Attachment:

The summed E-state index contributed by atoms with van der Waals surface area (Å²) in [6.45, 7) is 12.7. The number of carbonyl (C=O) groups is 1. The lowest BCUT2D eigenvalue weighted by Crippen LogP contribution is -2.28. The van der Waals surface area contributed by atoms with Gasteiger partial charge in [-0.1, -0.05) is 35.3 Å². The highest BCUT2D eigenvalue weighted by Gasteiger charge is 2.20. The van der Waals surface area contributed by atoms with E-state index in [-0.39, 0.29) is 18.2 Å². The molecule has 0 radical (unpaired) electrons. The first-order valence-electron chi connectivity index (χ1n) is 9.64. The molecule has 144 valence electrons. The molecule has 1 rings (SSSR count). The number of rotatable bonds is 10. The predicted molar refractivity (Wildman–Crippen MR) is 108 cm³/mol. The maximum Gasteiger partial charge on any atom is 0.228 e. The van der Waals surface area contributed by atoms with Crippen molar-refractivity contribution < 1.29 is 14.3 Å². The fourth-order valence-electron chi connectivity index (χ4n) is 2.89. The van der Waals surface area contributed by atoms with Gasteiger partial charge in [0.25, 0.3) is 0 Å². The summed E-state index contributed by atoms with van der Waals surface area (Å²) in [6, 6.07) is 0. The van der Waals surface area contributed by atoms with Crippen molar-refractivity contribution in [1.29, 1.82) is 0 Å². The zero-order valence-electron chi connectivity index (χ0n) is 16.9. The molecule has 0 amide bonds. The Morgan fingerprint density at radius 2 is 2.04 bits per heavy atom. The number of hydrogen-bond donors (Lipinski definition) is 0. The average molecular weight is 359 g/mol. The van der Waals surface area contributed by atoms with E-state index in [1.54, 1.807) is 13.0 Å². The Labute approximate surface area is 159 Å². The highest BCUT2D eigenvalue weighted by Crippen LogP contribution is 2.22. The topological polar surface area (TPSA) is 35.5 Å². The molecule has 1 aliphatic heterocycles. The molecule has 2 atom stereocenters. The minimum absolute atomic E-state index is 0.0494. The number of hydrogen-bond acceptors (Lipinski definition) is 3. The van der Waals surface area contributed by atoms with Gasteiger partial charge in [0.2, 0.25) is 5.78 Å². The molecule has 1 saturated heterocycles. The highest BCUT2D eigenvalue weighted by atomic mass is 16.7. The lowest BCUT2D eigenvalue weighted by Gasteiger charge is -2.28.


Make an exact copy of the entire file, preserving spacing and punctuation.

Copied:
The summed E-state index contributed by atoms with van der Waals surface area (Å²) in [6.45, 7) is 12.7. The number of carbonyl (C=O) groups is 1. The lowest BCUT2D eigenvalue weighted by Crippen LogP contribution is -2.28. The van der Waals surface area contributed by atoms with Gasteiger partial charge in [-0.1, -0.05) is 35.3 Å². The highest BCUT2D eigenvalue weighted by Gasteiger charge is 2.20. The van der Waals surface area contributed by atoms with E-state index in [-0.39, 0.29) is 18.2 Å². The molecule has 0 radical (unpaired) electrons. The first-order valence-electron chi connectivity index (χ1n) is 9.64. The molecule has 144 valence electrons. The molecule has 1 rings (SSSR count). The number of rotatable bonds is 10. The predicted molar refractivity (Wildman–Crippen MR) is 108 cm³/mol. The maximum Gasteiger partial charge on any atom is 0.228 e. The van der Waals surface area contributed by atoms with Crippen molar-refractivity contribution < 1.29 is 14.3 Å². The fourth-order valence-electron chi connectivity index (χ4n) is 2.89. The van der Waals surface area contributed by atoms with Gasteiger partial charge in [0.25, 0.3) is 0 Å². The summed E-state index contributed by atoms with van der Waals surface area (Å²) in [6, 6.07) is 0. The van der Waals surface area contributed by atoms with Crippen molar-refractivity contribution in [1.29, 1.82) is 0 Å². The zero-order valence-electron chi connectivity index (χ0n) is 16.9. The molecule has 0 amide bonds. The Morgan fingerprint density at radius 2 is 2.04 bits per heavy atom. The number of hydrogen-bond donors (Lipinski definition) is 0. The average molecular weight is 359 g/mol. The van der Waals surface area contributed by atoms with E-state index in [1.54, 1.807) is 13.0 Å². The Labute approximate surface area is 159 Å². The highest BCUT2D eigenvalue weighted by Crippen LogP contribution is 2.22. The topological polar surface area (TPSA) is 35.5 Å². The molecule has 1 aliphatic heterocycles. The molecule has 2 atom stereocenters. The minimum absolute atomic E-state index is 0.0494. The number of hydrogen-bond acceptors (Lipinski definition) is 3. The van der Waals surface area contributed by atoms with Gasteiger partial charge in [0.2, 0.25) is 5.78 Å². The molecule has 1 saturated heterocycles. The highest BCUT2D eigenvalue weighted by atomic mass is 16.7. The lowest BCUT2D eigenvalue weighted by Gasteiger charge is -2.28.